Originally posted 2010-02-11 12:50:25.
I’m a rice eater. I have about four different kinds of rice in my pantry at this moment.. none of them white. They may be white in color, but they’re certainly not of the “American White Rice” ilk.
There are a few reasons. But first, I think it might be important to explain the process that the grain must go through (because rice starts out as a much larger grain) in order to become the white rices and pastas that we enjoy so much.
This diagram, from The Today Show, diagrams the grain when it’s first harvested. It goes through a rice husker to have the outermost shell removed, and you’re left wit brown rice. Ta-da! The bran part of the grain is where all the rich and chewy fiber is located. The germ is where the nutrient-rich portion of the grain is found. The endosperm is, well… we’ll get to that.
Take it a step further. To get white rice, the outer husk and bran (the fiber-packed part?) are stripped from the grain, as is the nutrient-filled germ. This, obviously, leaves only the starchy endosperm. From here, the endosperm is polished in sugars and/or powders to not only aid in taste, but reshape the grain. Sounds like all of the good stuff is stripped from the grain, right?
Well, that’s because it is.
This is where that “enriched” part comes in. Processing plants will “add” vitamin D and whatever else into the endosperm so that total nutritional value isn’t lost, but it pales in comparison to what originally was in the rice in the first place. As in, what it grew from the ground carrying. Riboflavin and thiamin (which helps your body in metabolizing fats), potassium (which helps your body balance out high sodium intake), vitamin e (a skin care essential that aids in anti-aging)? All are lost when rice makes the transition from brown to white.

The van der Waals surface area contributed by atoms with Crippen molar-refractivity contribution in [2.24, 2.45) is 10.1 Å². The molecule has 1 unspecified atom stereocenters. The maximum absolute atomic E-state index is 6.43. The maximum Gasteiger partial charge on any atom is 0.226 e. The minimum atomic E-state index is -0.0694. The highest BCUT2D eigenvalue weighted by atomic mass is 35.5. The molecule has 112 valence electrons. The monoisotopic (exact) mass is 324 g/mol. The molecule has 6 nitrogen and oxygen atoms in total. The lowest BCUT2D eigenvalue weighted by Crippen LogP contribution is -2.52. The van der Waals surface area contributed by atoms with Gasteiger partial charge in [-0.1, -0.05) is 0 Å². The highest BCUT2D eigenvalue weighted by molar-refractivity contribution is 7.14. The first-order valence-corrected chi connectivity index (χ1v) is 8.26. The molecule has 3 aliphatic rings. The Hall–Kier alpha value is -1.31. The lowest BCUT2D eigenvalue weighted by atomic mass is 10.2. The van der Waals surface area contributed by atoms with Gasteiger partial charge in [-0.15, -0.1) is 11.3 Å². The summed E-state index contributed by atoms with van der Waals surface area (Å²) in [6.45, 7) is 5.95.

I won’t go on my typical trademark rant, but I will say this: rice in it’s least processed form is three times as filling as enriched white rice.
Since you can see that white rice is brown rice with all the valuable stuff stripped of it with some other stuff injected in to “enrich” the endosperm, you can see why it’s so easy to cook white rice… or why it’s so difficult to cook brown rice. What would I suggest? Honestly, ditch the minute/microwaveable rices, and opt for something else.
What else is there?
I’m a big basmati and jasmine rice eater, as well as brown rice. Basmati rice might be a bit pricier – there’s no $0.99 bag of it available anywhere – but for those who love to eat enriched white rice, both are viable options. I eat brown rice, but because I was always so used to white rice, it was a hard switch for me. What do I do instead? After I cook my brown rice (for about 45 minutes – yes, that extra nutrition-y goodness means it takes much longer to cook), I use it in stir fry type dishes or I create a sauce with the leftover juices from cooking the other parts of my dish. A little lemon juice, orange peel, or even an oregano/sage/cranberry blend can go a long way.
In short, there is a benefit to taking the leap away from enriched white rice. Are you taking the leap? Have you already lept? Let me hear about it!
Subscribe to receive the BGG2WL Weekly Newsletter, and receive a copy of my first e-book, “10 Must-Have Foods for Every Clean Eater's Pantry" absolutely free!